Later, when my mother began circling around the topics that embarrassed and confused her, Mitko Amca began his list of the talismanic names of girls, preserved in the glowing amber of his stories, and the forest became Mitko Amca’s Bulgarian village.
Dana appeared in other stories too, with different names, but always with her dark, mistrusting eyes.
In one story, a dark-eyed gypsy girl, Dana, taught him the trick to making a bear dance. “You tickle his belly,” Mitko Amca confided in my mother, in the exaggerated accent that washed over him at these high tides of storytelling. When my mother was older, he revealed the real secret: that you had to tickle “a more sensitive spot.”
Dana appeared in other stories too, with different names, but always with her dark, mistrusting eyes. She was Katya the neighbor’s daughter, or Toni from the adjacent village who marveled at Mitko Amca’s motorbike. He took her for a ride one afternoon and she held tightly to his waist, thrilled, when they raced down the hill. So thrilled, in fact, that the seat was wet by the time he brought her back. Other times the heroine was Dara (“my first love,” Mitko Amca said), but even her name was not sufficiently cloaked to conceal the dark eyes of Dana, whom he always cast in the lead role.
One summer, he had traveled with Dara and her parents to the Yugoslavian seaside. The month was June, and the town’s prized green figs were still too small to pick. “Like Dara’s breasts,” Mitko Amca said, with a wink. They spent most of their days talking and reading to each other in a tent they pitched in the front yard of the parents’ datcha. Dara’s mother appeared often at the threshold, checking to see that the tent flap was open. One afternoon, they were sent to town to buy fruits. Instead of returning home after the shopping was completed, they walked past the market and the main road, past the shanty houses outside town (“just like Alpullu,” Mitko Amca said) to the monastery on the hill where they found a fig tree in full view of the sun. Dara picked one fig, to see if it was ripe. It unfastened from the branch with a single twist, shedding a drop of milk. They ate until they felt sick, then filled the skirts of their shirts to bring to Dara’s parents. Next morning, they were sent once again to gather fruit. As they ate and gathered, gathered and ate, a voice parted the sky like thunder: “Who is eating my figs?”
They were so terrified that they dropped all the fruit and rushed down the hill. Only when they were back at the silent road with chickens picking lazily in the dust did they see the cripple squatting on the hill with a stick, surveying his tree.
“And that,” Mitko Amca told his delighted audience among the trees, “was my first taste of the forbidden fruit.”
There is no explaining how delight grows rusty with time. In telling me about Mitko Amca, my mother might have said that she repeated the story of the figs at school and that her classmates laughed at her. She may have remembered the stumbling old man one evening when her friends were over for tea, him singing for them across the garden wall, keeping unsteady rhythm with his rifle against the shed door. But it was clear that she did not believe her own stories, that she could find no real explanation for ingratitude.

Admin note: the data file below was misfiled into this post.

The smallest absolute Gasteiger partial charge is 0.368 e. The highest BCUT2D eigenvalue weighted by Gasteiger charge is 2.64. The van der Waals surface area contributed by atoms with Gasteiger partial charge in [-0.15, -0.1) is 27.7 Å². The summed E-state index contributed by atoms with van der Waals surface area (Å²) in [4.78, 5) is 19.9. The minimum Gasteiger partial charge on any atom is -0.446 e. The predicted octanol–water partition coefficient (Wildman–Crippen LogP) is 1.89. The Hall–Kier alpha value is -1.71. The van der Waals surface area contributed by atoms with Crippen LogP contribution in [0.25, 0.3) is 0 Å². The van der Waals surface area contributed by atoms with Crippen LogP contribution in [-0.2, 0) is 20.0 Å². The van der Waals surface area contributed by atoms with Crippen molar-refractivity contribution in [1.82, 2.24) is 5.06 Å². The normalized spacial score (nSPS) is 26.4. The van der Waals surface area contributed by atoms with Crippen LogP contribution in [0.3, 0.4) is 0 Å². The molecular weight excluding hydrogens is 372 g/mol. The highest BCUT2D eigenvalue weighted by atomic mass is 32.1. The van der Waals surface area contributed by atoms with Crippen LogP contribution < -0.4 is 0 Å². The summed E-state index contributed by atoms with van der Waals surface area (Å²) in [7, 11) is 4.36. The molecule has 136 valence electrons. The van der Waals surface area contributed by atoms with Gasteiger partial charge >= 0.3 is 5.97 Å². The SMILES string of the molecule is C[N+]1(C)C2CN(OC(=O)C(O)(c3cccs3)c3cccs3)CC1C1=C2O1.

Later, when my mother was in university and came back to Alpullu with increasing uninterest, Mitko Amca introduced her to the names of writers and artists in his golden forest. He had known them in his youth, and followed them from Istanbul to Europe. He said that they were a good group, a group with spirit. He took pride in his own inclusion among them, though their names meant nothing to my mother. “In Paris, we always gathered at La Palette,” he said. “We loved when Semiha Berksoy got up on a table and sang for us, teasing up her skirt. She was no diva then.”
He talked with childish enthusiasm, repeating his stories like spells, as if their utterance would bear witness to the vanished acquaintances. He showed my mother photographs of people assembled around tables and at doorsteps, naïve and elegant, like all faces in faded pictures. To my mother, they were strangers, each face indistinguishable from the other.
On one of her visits, when she was back in Alpullu to pack her belongings before going to Paris, he gave her his album of photographs and several notebooks. Perhaps he was hoping for his enthusiastic audience to return and be delighted by him once again.
“What will I do with these?” my mother asked, bored and discomforted by the gift.
“Those were special times,” Mitko Amca said. “These people knew a thing or two. They lived a full life.” He repeated the story of the painter Fikret Mualla, who had sold a Picasso drawing for the price of a glass of rakı.
“Am I remembering this correctly?” my mother used to say, stitching together the dates, names, and cities of Mitko Amca’s stories, trying to match their seams, perhaps hoping to account for her old friend. The official biographies did not always align with her recollections. But Mitko Amca used to tell her that he had known these people before their names turned to myth.
Mitko Amca had followed Baldwin to the kitchen and offered him a Maltepe cigarette.
He had even met the writer James Baldwin in Istanbul, when Baldwin showed up tired and disheveled at a wedding party, and fell asleep on the lap of a startled guest. When he woke, after the toasts, he had gone to the kitchen to write amid harried maids arranging platters of fruit and sweets.
Mitko Amca remembered that some people called him “the young Arab,” in the remnants of old-world ignorance, when Ethipoian nannies to the city’s wealthy families—the only blacks known to Istanbullus—were called “Arab sisters.”
Mitko Amca had followed Baldwin to the kitchen and offered him a Maltepe cigarette. They took their teas to the balcony and stood watching the Bosphorus from the hills. “Just like Yahya Kemal,” Mitko Amca reminded my mother. “Do you remember his Üsküdar poem?” He remembered, too, that Baldwin liked the bitter black tea and refilled his glass several times. He raised it slowly to his lips, blowing at the steam, his eyes darting around restlessly, as if he were looking at another world, even though Mitko Amca was eager for him to praise the splendid city before him.